These and other objects are achieved by providing a hazard identification and abatement system which includes portable means for collecting site-specific data in digital form, said portable means including a digital camera, means for analyzing the site-specific data, and means for transmitting the site-specific data to the analyzing means.
Other objects, advantages, and salient features of the invention will become apparent from the following detailed description, which taken in with the annexed drawings, discloses the preferred embodiment of the present invention.
FIG. 1 is a schematic view of a multimedia-based decision support system for hazards recognition and abatement according to the present invention;
FIG. 2 is a schematic block diagram of the multimedia-based decision support system of FIG. 1, showing details of the satellite and master modules; and
FIGS. 3-6 are computer screens showing creation of a report using the system of the present invention.
With reference to FIG. 1, a system for facilitating the location, description and abatement of hazards is generally referred to by the numeral 10. The system 10 includes a data collection module 12 used in the field by technicians to gather data, and a pre-processor module 14 located in an office remote from the field. Data is transferred between modules 12 and 14 via modem.
The system 10 further includes a master module 16 which is larger than the pre-processor module 14, and is located at a central office. The master module 16 communicates with the pre-processor module 14 via modem and telephone linkage. A digital photographic camera 18 is used in the field by the technician to take photographs of the hazard. These photographs are processed in a form that can be used in the system 10 using an image digitizer and graphics software. The images are then stored in the pre-processor module 14 and can be subsequently downloaded to the module 12 or the master module 16.
The module 12 may be a notebook computer, for example. The module or notebook computer is loaded with software which acts as an inspection management system, by controlling data acquisition and processing.
Briefly, the system 10 utilizes the satellite data collection module 12 and the digital photographic camera 18 to obtain data and photographs, respectively, of the field under study. The data and photographs are transmitted to the pre-processor module 14 where the information is processed for quality control\quality assessment (QC\QA), peer review, mapping integration and photo-linking according to custom software. Finally, the pre-processed information is transmitted to the master module 16 where the information is further processed and archived.
Notebook computers, pen computers or other electronic recording means (i.e., satellite data collection modules) equipped with sophisticated database software to describe and characterize hazards are provided to field inspectors. The field inspectors are also provided with digital cameras for taking digital photographs. For the sake of definition, the digital cameras are considered to be part of the satellite data collection modules issued to each field inspector.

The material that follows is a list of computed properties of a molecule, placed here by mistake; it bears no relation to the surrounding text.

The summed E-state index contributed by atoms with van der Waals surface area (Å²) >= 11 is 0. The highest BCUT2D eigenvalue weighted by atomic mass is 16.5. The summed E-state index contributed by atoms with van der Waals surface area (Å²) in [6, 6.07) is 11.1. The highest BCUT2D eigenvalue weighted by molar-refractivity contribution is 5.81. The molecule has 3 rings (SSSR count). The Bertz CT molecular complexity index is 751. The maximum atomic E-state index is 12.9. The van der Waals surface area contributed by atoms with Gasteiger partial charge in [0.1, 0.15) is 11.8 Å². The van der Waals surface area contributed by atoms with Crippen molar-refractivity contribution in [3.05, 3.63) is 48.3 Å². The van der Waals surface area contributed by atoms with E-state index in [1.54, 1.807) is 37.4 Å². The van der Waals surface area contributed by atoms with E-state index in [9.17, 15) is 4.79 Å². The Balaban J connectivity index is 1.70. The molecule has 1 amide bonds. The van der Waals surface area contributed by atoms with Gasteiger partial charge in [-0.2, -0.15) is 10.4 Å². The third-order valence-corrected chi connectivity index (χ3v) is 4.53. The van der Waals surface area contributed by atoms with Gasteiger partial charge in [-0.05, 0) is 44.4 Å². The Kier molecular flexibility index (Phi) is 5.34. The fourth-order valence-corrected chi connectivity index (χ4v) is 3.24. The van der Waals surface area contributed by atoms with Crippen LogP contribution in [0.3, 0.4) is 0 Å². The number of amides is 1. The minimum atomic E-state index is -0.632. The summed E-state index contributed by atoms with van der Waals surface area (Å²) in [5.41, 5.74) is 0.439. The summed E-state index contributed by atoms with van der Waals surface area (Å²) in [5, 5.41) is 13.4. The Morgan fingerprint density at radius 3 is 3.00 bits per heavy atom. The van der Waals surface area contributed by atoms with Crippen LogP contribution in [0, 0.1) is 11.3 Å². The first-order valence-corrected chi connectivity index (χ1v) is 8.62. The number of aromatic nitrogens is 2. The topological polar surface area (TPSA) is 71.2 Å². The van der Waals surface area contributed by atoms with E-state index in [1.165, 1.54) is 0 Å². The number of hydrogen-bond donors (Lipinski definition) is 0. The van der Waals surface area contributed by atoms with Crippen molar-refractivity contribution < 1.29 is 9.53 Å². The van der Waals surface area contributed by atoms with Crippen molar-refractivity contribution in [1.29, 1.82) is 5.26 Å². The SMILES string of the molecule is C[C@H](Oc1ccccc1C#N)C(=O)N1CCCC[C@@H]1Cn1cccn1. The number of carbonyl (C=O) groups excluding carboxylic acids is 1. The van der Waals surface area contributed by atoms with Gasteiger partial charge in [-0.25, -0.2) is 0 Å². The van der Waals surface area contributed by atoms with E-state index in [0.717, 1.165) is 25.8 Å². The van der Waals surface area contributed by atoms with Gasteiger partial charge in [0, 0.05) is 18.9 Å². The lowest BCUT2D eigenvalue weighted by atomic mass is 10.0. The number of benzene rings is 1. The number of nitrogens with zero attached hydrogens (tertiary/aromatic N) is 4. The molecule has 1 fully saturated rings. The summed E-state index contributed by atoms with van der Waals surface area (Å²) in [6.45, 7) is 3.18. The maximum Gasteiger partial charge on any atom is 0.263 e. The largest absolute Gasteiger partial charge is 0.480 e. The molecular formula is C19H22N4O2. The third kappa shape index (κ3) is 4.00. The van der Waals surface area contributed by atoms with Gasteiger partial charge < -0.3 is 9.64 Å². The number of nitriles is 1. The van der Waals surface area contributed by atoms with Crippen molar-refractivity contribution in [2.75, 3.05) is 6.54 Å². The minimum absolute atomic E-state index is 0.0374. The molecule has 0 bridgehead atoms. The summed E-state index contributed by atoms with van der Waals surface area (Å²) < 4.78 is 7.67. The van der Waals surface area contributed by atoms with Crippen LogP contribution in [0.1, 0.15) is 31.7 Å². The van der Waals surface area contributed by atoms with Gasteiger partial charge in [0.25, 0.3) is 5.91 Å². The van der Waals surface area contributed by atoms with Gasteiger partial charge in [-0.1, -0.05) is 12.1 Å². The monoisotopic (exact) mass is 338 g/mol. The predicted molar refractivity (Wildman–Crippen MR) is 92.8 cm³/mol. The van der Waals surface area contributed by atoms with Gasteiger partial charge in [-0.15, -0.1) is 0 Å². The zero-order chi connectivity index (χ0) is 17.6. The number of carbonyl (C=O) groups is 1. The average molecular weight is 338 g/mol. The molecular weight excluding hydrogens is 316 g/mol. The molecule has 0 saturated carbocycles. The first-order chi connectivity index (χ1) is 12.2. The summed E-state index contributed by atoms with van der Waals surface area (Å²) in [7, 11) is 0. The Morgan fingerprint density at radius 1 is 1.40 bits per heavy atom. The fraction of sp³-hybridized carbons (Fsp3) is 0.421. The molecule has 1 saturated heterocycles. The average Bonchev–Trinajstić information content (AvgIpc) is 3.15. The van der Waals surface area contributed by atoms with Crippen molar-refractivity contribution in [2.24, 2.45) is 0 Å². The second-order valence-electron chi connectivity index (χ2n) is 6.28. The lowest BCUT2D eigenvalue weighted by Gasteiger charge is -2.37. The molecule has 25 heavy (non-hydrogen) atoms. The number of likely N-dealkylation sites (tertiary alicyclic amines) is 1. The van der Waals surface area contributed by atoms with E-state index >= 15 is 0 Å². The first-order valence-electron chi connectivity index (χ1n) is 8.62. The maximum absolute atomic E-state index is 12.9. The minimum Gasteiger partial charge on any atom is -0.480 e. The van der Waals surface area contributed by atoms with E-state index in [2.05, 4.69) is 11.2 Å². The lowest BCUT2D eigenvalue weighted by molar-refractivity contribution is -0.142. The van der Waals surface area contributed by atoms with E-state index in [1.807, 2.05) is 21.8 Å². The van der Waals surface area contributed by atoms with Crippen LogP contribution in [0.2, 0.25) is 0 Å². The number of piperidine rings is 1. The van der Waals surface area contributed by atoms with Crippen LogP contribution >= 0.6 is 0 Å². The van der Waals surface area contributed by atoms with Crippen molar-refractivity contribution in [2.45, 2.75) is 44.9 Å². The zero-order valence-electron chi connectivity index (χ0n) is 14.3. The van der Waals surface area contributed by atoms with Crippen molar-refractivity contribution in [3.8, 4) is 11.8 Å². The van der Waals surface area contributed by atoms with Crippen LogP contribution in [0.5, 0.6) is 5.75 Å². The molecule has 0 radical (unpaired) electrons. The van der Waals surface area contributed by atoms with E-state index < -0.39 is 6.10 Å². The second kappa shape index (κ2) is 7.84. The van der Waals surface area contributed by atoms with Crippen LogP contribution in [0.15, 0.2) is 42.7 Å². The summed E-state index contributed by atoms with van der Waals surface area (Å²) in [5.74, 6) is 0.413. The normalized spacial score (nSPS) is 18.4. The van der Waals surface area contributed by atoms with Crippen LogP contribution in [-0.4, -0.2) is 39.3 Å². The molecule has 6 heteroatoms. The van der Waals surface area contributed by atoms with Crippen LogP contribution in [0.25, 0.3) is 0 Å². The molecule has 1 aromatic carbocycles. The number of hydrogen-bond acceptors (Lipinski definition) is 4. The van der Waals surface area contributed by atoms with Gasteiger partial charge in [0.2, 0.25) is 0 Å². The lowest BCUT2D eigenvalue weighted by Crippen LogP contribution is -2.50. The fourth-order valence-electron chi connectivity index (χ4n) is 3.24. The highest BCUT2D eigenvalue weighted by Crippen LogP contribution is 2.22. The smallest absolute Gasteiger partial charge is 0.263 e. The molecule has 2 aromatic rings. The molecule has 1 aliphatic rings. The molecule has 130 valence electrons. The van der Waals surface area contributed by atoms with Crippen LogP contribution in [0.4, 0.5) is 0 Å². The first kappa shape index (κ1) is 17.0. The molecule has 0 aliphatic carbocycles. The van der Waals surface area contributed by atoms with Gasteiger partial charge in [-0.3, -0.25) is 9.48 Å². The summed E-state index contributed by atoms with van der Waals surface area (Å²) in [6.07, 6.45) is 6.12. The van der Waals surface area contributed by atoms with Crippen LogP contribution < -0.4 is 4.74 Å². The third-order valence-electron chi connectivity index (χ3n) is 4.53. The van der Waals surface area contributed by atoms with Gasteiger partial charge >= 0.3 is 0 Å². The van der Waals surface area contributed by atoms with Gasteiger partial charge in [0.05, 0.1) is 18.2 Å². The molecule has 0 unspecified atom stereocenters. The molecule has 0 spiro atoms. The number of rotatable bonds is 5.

The inspectors proceed to make their appointed rounds, during which they note the condition of inspection sites with their issued satellite collection data. Description and characterization of hazards includes selecting standardized findings, making risk assessment, locating the specific location of the hazard (to within a fraction of an inch), and digitally photographing the hazard.
The satellite data collection modules 12 preferably comprise a custom database system typically deployed on one or more notebook PCs, for example, IBM-compatible notebook Pcs, and are used by inspectors as they work in the field. Additionally, the digital cameras 18 may be any commercially available camera capable of taking digital photographs.
Each satellite data collection module 12, specifically, each notebook computer, is preloaded with reference data including standardized building/room numbers, inspection findings coupled with regulatory citations and recommendations for abatement, and status codes. As a result, the present system is able to automatically assign unique finding identification numbers that will remain the same for the life of the finding, link hazard locations with facility managers, and calculate scheduled abatement dates according to customer directed priority setting matrix such as the U.S. Department of Energy (DOE) Risk Assessment Code.
The programming associated with the satellite data collection module 12 is designed to minimize the keystrokes necessary to input information, and, therefore, reduce the likelihood of error. The programming is also designed to facilitated standardized findings, while also permitting recordation of findings not found in the program. This is accomplished by providing the inspectors with categorized, multi-level standardized lists of hazards (i.e., findings), for example, under a general broad category such as "electrical hazards" an inspector would choose a specific finding category such as "exposed conductors." This works to cover a multitude of conditions when backed up by a photograph of the specific condition cited. For example, the photograph may show a flexible cord used as a substitute for fixed wiring. The photograph thus serves as a verification for supervisory personnel that the inspector made a correct finding.